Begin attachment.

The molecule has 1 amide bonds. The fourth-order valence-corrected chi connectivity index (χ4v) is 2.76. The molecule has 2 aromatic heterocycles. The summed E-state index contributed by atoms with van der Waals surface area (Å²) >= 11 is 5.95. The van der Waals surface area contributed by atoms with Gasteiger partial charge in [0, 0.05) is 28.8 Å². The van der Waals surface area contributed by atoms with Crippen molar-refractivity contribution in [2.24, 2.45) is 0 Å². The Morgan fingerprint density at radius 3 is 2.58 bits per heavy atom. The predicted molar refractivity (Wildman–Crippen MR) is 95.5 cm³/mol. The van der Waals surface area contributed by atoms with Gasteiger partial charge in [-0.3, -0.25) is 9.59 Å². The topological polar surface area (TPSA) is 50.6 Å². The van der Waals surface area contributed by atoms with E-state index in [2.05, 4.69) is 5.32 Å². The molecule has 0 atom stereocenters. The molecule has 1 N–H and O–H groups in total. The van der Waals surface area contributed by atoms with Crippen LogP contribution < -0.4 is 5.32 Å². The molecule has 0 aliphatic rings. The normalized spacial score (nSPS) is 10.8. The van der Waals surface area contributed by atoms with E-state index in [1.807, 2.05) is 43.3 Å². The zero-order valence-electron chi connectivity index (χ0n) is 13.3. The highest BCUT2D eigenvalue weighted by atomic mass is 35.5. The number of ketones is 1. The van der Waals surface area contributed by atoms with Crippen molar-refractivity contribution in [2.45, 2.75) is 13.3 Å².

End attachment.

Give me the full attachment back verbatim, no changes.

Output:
The molecule has 1 amide bonds. The fourth-order valence-corrected chi connectivity index (χ4v) is 2.76. The molecule has 2 aromatic heterocycles. The summed E-state index contributed by atoms with van der Waals surface area (Å²) >= 11 is 5.95. The van der Waals surface area contributed by atoms with Gasteiger partial charge in [0, 0.05) is 28.8 Å². The van der Waals surface area contributed by atoms with Crippen molar-refractivity contribution in [2.24, 2.45) is 0 Å². The Morgan fingerprint density at radius 3 is 2.58 bits per heavy atom. The predicted molar refractivity (Wildman–Crippen MR) is 95.5 cm³/mol. The van der Waals surface area contributed by atoms with Gasteiger partial charge in [-0.3, -0.25) is 9.59 Å². The topological polar surface area (TPSA) is 50.6 Å². The van der Waals surface area contributed by atoms with E-state index in [2.05, 4.69) is 5.32 Å². The molecule has 0 atom stereocenters. The molecule has 1 N–H and O–H groups in total. The van der Waals surface area contributed by atoms with Crippen LogP contribution < -0.4 is 5.32 Å². The molecule has 0 aliphatic rings. The normalized spacial score (nSPS) is 10.8. The van der Waals surface area contributed by atoms with E-state index in [1.807, 2.05) is 43.3 Å². The zero-order valence-electron chi connectivity index (χ0n) is 13.3. The highest BCUT2D eigenvalue weighted by atomic mass is 35.5. The number of ketones is 1. The van der Waals surface area contributed by atoms with Crippen molar-refractivity contribution in [2.45, 2.75) is 13.3 Å².